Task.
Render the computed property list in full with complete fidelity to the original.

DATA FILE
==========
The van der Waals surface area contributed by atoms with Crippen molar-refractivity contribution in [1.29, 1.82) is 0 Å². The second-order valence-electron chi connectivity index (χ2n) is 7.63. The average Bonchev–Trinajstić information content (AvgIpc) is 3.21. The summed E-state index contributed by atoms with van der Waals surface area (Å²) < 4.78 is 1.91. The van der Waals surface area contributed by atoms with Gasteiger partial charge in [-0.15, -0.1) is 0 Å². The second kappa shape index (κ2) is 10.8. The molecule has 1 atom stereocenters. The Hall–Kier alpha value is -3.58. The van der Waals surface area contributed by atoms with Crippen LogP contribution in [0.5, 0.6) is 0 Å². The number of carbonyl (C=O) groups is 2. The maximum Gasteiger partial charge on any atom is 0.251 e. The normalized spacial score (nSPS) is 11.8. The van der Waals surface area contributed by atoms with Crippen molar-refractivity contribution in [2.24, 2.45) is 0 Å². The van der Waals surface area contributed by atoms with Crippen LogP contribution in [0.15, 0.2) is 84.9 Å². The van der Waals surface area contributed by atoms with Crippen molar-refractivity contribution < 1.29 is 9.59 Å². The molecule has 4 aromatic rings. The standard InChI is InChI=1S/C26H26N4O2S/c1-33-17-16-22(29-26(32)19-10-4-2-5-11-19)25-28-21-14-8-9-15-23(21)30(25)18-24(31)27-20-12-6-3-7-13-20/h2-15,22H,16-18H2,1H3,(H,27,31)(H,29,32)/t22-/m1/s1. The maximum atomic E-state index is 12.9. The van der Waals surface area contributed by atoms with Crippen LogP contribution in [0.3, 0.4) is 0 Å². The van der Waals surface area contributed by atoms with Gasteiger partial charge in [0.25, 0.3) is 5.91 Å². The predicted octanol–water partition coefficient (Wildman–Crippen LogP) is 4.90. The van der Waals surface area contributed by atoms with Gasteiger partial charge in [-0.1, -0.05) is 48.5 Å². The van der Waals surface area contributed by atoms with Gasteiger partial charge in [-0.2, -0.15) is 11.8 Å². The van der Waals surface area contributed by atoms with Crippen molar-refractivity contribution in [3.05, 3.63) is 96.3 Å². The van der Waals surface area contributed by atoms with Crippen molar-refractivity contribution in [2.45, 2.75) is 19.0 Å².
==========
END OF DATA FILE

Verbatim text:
The van der Waals surface area contributed by atoms with Crippen molar-refractivity contribution in [1.29, 1.82) is 0 Å². The second-order valence-electron chi connectivity index (χ2n) is 7.63. The average Bonchev–Trinajstić information content (AvgIpc) is 3.21. The summed E-state index contributed by atoms with van der Waals surface area (Å²) < 4.78 is 1.91. The van der Waals surface area contributed by atoms with Gasteiger partial charge in [-0.15, -0.1) is 0 Å². The second kappa shape index (κ2) is 10.8. The molecule has 1 atom stereocenters. The Hall–Kier alpha value is -3.58. The van der Waals surface area contributed by atoms with Crippen LogP contribution in [0.5, 0.6) is 0 Å². The number of carbonyl (C=O) groups is 2. The maximum Gasteiger partial charge on any atom is 0.251 e. The normalized spacial score (nSPS) is 11.8. The van der Waals surface area contributed by atoms with Crippen molar-refractivity contribution in [2.24, 2.45) is 0 Å². The van der Waals surface area contributed by atoms with Crippen LogP contribution in [0.15, 0.2) is 84.9 Å². The van der Waals surface area contributed by atoms with Crippen molar-refractivity contribution < 1.29 is 9.59 Å². The molecule has 4 aromatic rings. The standard InChI is InChI=1S/C26H26N4O2S/c1-33-17-16-22(29-26(32)19-10-4-2-5-11-19)25-28-21-14-8-9-15-23(21)30(25)18-24(31)27-20-12-6-3-7-13-20/h2-15,22H,16-18H2,1H3,(H,27,31)(H,29,32)/t22-/m1/s1. The maximum atomic E-state index is 12.9. The van der Waals surface area contributed by atoms with Crippen LogP contribution in [0.3, 0.4) is 0 Å². The van der Waals surface area contributed by atoms with Gasteiger partial charge in [0.25, 0.3) is 5.91 Å². The predicted octanol–water partition coefficient (Wildman–Crippen LogP) is 4.90. The van der Waals surface area contributed by atoms with Gasteiger partial charge in [-0.1, -0.05) is 48.5 Å². The van der Waals surface area contributed by atoms with Gasteiger partial charge in [-0.2, -0.15) is 11.8 Å². The van der Waals surface area contributed by atoms with Crippen molar-refractivity contribution in [3.05, 3.63) is 96.3 Å². The van der Waals surface area contributed by atoms with Crippen molar-refractivity contribution in [2.45, 2.75) is 19.0 Å².